Gary Pratt: “We picked up Dale and Andy at the airport. He wanted to see what it was like to get in and out in of the car in 30 seconds. On the way back to the airport, we stopped at Wendy’s for a burger. I still remember Dale commenting on how he liked it up here in Michigan. He wouldn’t have been able to do this back home. The attention would have been too much.”

It was at Daytona, that someone who would be a major ingredient to the driving talent was added. At first, he was only supposed to be driving in the longer races, but soon enough, that would change. Coming to Corvette Racing, Johnny O’Connell made what may have been perceived as a step backwards, going from a Panoz Prototype to the GTS Corvette, but he did not see it that way at all.

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Johnny O'Connell: “Moving from the prototypes to the GTS car with Corvette was an easy move to make. Quite simply, the Panoz team was not allowing me to be able to win races, and I would rather be in a situation where I had the tools to compete. I have no doubts about my being fast enough in a prototype, and I'm certain if you ask the everyday guys at Panoz, .they would agree with me. Doug Fehan and GM gave me an opportunity to again show I can win races... I was glad to jump at it.

“I will say, though, the first few times in the car, I was really wondering what I was doing. Coming from a prototype with those Michelin tires, and getting into a production-based car, it was quite an adjustment. At Daytona, Dale (Earnhardt Sr) was in a press conference, going on and on, heaping praise on the Corvette. ‘This Corvette has to be one of the most amazing cars I have ever driven. It stops well, it goes well, it corners well…’ Man, I’m down there, biting my lip, trying not to laugh, thinking ‘this thing really stinks! I hate to think what one of those Cup car is like’. It was all a matter of me adjusting to racing a production based car again, but as we went on, this Corvette became closer and closer to a prototype.”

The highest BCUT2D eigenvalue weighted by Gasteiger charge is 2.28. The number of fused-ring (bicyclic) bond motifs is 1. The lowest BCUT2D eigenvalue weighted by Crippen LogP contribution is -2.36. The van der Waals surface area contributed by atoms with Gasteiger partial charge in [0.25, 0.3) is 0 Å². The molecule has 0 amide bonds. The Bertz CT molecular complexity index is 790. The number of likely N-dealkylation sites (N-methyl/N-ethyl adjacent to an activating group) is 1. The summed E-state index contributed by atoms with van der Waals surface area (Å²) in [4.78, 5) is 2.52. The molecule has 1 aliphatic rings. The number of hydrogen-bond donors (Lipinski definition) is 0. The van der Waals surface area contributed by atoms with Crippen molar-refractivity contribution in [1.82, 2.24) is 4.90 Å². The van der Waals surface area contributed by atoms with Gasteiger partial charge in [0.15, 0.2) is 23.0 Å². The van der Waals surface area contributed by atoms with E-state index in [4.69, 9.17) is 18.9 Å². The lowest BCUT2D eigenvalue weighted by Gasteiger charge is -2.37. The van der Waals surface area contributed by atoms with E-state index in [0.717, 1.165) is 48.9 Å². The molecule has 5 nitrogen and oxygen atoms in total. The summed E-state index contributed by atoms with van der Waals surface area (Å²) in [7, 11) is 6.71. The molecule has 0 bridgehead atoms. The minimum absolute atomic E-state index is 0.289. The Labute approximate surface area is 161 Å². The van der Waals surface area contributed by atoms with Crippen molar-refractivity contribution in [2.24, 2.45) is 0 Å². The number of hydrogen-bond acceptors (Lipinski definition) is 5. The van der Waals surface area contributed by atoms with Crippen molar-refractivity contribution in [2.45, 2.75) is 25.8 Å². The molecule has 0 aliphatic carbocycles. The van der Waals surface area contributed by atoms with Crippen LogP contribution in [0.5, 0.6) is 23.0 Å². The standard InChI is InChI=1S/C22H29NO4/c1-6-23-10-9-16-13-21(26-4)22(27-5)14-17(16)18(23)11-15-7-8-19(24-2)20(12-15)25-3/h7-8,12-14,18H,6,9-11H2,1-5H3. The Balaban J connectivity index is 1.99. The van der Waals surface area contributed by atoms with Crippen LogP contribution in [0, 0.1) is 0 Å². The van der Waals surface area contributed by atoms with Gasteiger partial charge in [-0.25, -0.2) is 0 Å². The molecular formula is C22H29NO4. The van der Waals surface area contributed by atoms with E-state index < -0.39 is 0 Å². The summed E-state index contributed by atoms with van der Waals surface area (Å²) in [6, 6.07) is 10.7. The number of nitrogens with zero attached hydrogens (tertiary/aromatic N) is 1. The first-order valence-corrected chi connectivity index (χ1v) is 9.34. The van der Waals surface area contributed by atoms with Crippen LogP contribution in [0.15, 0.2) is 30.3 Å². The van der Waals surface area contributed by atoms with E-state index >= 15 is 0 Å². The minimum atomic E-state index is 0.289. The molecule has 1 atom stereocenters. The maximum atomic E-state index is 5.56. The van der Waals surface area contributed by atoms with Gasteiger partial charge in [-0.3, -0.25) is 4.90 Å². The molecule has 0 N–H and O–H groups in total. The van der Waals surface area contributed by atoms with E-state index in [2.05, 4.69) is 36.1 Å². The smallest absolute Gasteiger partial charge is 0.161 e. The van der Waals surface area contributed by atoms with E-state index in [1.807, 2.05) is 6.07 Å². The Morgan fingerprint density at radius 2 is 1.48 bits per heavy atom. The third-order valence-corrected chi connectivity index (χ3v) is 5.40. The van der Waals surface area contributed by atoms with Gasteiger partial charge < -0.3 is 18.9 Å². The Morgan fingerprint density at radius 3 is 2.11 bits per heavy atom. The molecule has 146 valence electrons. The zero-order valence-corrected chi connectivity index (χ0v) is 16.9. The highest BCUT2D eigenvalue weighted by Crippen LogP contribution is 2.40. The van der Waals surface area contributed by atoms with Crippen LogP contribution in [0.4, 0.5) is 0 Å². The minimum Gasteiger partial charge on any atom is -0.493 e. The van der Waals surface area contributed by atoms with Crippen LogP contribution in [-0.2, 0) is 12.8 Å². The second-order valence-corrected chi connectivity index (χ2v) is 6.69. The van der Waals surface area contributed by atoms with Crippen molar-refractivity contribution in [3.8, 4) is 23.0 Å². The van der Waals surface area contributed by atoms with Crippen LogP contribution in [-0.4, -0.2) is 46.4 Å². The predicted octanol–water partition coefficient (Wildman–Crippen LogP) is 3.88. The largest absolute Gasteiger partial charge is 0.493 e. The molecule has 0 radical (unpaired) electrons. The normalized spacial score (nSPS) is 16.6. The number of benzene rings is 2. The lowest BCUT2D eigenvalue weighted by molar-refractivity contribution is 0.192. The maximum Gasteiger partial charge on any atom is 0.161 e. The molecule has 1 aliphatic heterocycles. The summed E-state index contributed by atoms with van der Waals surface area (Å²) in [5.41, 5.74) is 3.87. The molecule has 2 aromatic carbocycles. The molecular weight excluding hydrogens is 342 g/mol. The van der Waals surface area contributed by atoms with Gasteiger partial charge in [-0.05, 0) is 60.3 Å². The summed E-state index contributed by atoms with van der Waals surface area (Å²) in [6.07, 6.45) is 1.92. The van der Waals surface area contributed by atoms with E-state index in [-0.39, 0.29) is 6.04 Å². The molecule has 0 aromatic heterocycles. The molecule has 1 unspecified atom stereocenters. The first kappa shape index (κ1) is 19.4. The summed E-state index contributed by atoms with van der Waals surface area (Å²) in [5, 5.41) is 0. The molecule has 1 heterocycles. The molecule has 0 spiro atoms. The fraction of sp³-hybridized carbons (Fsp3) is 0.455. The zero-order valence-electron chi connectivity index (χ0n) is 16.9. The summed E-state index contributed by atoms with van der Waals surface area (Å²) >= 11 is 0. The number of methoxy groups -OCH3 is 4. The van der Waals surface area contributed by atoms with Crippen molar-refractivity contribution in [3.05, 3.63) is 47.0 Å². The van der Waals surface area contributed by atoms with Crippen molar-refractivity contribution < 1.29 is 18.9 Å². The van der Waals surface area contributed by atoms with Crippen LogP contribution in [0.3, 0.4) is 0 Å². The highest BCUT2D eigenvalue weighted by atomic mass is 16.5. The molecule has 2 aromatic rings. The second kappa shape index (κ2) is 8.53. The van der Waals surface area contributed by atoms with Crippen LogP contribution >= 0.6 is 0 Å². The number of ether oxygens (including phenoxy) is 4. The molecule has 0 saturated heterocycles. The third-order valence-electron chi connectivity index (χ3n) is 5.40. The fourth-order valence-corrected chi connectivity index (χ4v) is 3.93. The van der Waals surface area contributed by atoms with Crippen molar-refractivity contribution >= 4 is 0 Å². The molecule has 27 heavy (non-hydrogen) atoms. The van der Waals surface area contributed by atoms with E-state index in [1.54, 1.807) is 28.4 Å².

Practice for the 2001 Rolex 24 at Daytona saw the Corvettes at or near the front in all of the sessions, but when it came down to qualifying, Scott Maxwell was able to put the Byztek Porsche GT1 on the class pole, with a lap time that was about half a second better than Fellows was able to manage in the #2 Corvette. Pilgrim ended up third in class, a further 0.2 seconds back. Traffic, and changing track conditions, caught the team out, but the race would be a different story.

Here (below), Robin Pratt of Pratt & Miller fame gets a hug from Dale on the grid.

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The race started dry, but less than two hours in, the rains came. From then on, it was wet or intermediate tires. The wets that Goodyear supplies have always been good in bad conditions, and this race really suited them well. It was at around that same two-hour mark that the #2 car took the lead in GTS.

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The experience and excellence of the team was shining through, as even though the conditions were horrendous, the C5-Rs were driven faultlessly. Aided by quick and efficient stops, the #2 car was able to increase its class lead and move up to fourth overall, while the #3 was third in class and seventh overall.

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In the middle of the night, Ron Fellows had an anxious moment when the brake pedal went to the floor, but the problem was quickly solved when a broken wheel nut was found. Later on, in the morning hours, the engine started cutting out on Johnny O’Connell. The problem was traced out to a sensor lead that was shorting out in the standing water that was trapped in the cockpit. A few holes were drilled into the floor to drain the water, and after the repositioning of the sensor, the car was back to running like a clock. A wet clock, but still a clock.